Entrepreneur reaping sweet benefits from his granny’s jam recipe

Product gaining popularity in community

Gontse Selaocoe’s jam business has put him on the path of sweet success.
Gontse Selaocoe’s jam business has put him on the path of sweet success.
Image: Vukuzenzele

Gontse Selaocoe’s jam business has put him on the path of sweet success.

When Selaocoe’s grandmother used home-grown tomatoes to make jam, he watched with interest. Today, he is a budding entrepreneur, thanks to her delicious jam recipe.

Selaocoe, 22, from Orange Farm, south of Johannesburg, is the owner of All Day Jam, which has gained popularity in his community.

After his grandmother taught him how to make jam, he commercialised the recipe and harvests most of the ingredients from his garden.

“I used to help my grandfather work in the garden. When it was time for harvesting, my grandmother used to make tomato and yellow melon jam for my siblings and me,” he says.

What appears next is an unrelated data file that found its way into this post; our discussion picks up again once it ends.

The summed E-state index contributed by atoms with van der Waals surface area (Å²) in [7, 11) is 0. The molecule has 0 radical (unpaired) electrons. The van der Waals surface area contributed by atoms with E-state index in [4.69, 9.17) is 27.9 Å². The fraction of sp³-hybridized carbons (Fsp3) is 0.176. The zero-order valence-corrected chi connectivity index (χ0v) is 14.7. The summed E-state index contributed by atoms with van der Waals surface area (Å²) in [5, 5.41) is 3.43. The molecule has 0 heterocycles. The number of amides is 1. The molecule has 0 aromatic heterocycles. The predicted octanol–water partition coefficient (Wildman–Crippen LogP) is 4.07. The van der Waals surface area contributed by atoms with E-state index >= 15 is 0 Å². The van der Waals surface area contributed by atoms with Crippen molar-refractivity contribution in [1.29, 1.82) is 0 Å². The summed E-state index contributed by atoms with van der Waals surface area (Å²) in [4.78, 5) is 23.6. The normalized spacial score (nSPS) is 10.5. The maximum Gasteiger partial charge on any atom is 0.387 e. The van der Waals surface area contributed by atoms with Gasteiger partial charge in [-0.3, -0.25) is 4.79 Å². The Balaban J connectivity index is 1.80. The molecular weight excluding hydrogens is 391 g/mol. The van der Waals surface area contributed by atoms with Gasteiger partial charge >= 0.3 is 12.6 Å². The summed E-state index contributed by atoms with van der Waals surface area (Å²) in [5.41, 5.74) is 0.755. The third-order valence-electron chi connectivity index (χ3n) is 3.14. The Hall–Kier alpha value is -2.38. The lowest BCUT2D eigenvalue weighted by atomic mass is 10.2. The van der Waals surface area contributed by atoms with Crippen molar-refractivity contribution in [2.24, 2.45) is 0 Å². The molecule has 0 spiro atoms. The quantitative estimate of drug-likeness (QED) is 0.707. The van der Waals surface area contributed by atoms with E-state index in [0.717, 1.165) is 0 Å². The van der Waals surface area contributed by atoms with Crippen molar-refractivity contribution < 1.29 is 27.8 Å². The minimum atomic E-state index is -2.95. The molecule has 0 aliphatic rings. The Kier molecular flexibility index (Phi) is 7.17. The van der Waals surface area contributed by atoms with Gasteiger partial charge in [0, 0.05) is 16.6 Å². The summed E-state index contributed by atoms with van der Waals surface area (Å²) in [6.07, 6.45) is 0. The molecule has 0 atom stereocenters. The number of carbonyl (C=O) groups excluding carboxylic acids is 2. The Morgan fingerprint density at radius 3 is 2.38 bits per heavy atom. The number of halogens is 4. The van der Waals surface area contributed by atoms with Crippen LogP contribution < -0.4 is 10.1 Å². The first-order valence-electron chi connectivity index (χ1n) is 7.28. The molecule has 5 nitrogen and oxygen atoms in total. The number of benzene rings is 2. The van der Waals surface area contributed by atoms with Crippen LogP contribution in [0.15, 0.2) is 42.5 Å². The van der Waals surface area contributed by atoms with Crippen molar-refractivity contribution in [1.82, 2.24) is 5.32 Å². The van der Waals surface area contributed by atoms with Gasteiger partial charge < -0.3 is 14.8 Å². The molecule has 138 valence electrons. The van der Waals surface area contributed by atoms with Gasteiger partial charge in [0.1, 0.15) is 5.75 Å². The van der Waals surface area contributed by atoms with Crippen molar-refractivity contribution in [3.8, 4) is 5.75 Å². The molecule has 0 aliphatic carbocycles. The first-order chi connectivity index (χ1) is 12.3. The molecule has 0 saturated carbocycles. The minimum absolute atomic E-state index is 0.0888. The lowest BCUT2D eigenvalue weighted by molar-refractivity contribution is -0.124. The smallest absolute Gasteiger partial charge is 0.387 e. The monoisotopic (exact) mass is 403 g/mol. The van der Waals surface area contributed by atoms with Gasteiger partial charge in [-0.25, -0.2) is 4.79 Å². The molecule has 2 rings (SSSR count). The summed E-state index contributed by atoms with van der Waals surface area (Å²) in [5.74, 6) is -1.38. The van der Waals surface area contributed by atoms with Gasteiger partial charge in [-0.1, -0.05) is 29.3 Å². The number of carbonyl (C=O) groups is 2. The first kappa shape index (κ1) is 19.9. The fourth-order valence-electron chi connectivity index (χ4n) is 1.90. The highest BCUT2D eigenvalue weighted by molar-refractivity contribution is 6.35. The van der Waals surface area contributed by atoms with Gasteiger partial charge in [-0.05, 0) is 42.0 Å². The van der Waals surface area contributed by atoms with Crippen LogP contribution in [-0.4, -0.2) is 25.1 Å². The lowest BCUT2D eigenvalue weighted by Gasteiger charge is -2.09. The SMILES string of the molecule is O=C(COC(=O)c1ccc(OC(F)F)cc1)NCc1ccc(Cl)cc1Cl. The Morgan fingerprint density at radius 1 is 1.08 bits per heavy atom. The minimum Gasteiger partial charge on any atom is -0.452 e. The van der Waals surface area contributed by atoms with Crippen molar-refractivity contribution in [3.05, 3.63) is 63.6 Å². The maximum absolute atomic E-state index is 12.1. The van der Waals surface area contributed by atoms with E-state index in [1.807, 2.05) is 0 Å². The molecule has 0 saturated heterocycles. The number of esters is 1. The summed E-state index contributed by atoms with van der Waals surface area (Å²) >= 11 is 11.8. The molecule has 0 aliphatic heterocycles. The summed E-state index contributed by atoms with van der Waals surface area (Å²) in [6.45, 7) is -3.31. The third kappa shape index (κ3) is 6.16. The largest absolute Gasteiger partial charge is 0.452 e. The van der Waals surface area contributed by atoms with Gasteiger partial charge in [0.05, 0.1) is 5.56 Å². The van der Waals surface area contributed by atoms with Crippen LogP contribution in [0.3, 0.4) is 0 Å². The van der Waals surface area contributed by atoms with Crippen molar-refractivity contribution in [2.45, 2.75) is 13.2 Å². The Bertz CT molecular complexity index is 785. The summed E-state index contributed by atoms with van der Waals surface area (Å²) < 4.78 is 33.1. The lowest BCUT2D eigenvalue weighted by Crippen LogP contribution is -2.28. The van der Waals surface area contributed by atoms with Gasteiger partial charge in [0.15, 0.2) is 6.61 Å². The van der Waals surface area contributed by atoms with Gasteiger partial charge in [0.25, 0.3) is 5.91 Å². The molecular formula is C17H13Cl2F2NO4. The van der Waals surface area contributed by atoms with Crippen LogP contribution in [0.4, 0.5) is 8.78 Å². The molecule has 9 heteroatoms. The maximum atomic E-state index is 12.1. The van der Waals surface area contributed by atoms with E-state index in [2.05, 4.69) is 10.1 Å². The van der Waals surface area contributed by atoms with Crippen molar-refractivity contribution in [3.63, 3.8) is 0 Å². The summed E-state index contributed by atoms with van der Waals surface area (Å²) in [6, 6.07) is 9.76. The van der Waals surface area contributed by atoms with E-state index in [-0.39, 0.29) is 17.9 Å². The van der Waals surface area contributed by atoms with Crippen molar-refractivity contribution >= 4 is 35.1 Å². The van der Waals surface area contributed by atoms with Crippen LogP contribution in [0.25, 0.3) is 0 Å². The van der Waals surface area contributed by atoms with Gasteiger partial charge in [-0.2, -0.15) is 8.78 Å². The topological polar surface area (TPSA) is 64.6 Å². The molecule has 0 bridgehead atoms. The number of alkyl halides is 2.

When Selaocoe was in grade 11, he took part in the Step Up 2 Start-up competition, an initiative between the National Youth Development Agency (NYDA) and Primestars Marketing, which took pupils to cinemas to watch entrepreneurship-inspiring movies and supplied them with resources to come up with a business idea.

“My dreams began manifesting when I took part in the competition. When I shared my idea for the jam business with my grandmother, she supported me from day one, educating me and assisting in the kitchen.

“After completing matric, I started All Day Jam. The business was influenced and motivated by my grandmother,” says Selaocoe.

He now makes four jams – pear, melon, tomato and peach – but has plans to grow the business. “I am working very hard to distribute my jam to those who know about it. I’m looking forward to growing my market, getting land and equipment and a bigger place to cook and store the jam,” he says.

Selaocoe’s advice to youth is to research agriculture and agro-processing. “There are lots of opportunities in the agriculture sector and lots of products young people can make to grow the economy.”

He says youngsters should make a start despite limited resources because if they wait for everything to first fall into place, they will never get their dreams off the ground.  

This article first appeared in GCIS's Vuk'uzenzele 

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